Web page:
Not exactly. I'm over 40 and still want to have kids despite knowing I will be in my 60s when they finish school.What I'm actually saying is that you shouldn't rule out a potential partner just because he is a few years older or younger than your preferred range. I'm not saying you have to go crazy and marry a guy who is 20 years older or younger, but you shouldn't rule out someone who is a few years outside your range.The reason for this is again because your perfect match, your soulmate, whatever, may not actually be inside your preferred range. It would suck to miss out on your perfect match just because he is one year older than you prefer. That's why you need to be more open minded about such things since you could end up missing out if you are too close minded.You seem to be focused too much on quantity over quality since you insist that you want someone you can be with forever. Sure that is the ideal to have someone forever, but it doesn't always work out that way. That was the entire point of the examples of my parents and high school friends. My parents thought they would be together forever, but that didn't happen. My mom doesn't regret marrying him though because they were good years while they lasted. Again that is because quality is vastly more important than quantity. 5 years with your perfect match is vastly better than 50 years with a mediocre match. I have seen countless examples of that.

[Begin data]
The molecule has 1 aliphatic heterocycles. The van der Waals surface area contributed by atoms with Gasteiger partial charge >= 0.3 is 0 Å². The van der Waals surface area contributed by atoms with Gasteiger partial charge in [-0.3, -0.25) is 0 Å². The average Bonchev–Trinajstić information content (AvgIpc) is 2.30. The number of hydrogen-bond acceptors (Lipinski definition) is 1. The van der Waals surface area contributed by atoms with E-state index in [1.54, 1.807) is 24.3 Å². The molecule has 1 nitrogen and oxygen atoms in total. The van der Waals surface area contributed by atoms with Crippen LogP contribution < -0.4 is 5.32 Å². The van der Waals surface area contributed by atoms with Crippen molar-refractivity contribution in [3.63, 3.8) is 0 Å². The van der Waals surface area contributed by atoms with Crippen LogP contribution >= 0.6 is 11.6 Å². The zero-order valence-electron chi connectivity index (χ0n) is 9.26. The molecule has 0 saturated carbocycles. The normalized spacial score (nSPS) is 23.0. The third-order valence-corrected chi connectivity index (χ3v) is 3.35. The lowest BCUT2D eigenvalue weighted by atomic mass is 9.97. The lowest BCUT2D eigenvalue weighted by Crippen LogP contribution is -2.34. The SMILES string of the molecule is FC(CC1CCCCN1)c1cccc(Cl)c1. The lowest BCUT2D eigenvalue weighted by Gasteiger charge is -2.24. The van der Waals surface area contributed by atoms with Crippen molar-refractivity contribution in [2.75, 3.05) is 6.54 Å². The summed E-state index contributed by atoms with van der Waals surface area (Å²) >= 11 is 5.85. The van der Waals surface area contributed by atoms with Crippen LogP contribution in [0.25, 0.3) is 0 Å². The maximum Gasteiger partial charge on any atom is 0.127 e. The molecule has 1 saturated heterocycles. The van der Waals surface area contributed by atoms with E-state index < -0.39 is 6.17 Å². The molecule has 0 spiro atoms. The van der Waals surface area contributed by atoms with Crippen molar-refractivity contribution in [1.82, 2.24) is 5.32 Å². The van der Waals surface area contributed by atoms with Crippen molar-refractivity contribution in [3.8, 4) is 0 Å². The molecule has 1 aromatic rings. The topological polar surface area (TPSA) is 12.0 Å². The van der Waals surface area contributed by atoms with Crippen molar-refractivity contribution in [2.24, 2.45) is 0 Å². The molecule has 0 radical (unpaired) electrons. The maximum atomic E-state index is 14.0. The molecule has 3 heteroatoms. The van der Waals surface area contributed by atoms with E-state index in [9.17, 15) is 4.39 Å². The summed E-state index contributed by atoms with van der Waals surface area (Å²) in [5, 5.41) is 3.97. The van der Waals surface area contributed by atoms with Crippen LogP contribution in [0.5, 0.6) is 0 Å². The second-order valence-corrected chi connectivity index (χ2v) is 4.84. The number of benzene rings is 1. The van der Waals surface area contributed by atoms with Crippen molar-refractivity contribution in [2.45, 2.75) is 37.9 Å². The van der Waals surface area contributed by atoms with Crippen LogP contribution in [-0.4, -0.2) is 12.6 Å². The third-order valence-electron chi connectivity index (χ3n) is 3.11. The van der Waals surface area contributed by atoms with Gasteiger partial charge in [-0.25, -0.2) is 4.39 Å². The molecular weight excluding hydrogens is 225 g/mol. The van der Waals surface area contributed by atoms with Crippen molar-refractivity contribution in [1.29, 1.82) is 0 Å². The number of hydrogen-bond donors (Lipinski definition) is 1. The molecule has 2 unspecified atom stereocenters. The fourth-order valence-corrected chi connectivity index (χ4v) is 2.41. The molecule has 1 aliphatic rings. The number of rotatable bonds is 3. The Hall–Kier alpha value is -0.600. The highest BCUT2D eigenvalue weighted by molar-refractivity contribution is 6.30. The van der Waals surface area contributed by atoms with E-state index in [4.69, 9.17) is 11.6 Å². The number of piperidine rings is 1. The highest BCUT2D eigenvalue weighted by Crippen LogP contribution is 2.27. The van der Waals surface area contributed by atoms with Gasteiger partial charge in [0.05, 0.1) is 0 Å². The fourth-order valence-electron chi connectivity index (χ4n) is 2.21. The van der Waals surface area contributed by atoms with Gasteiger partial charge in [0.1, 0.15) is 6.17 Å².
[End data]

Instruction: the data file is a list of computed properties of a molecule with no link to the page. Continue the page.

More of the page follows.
@Gafgorkion there is no difference as in saying “I shouldn’t have kids over 30 because you are worried you might die before before your kids hit 18. You don’t go on life expecting that you would die super early or expect that your spouse will die super early. Or I will marry a 50 yr old man because age doesn’t matter. Because There is a high chance my young husband will die at 38. It’s really an over exaggeration. Why can’t you see that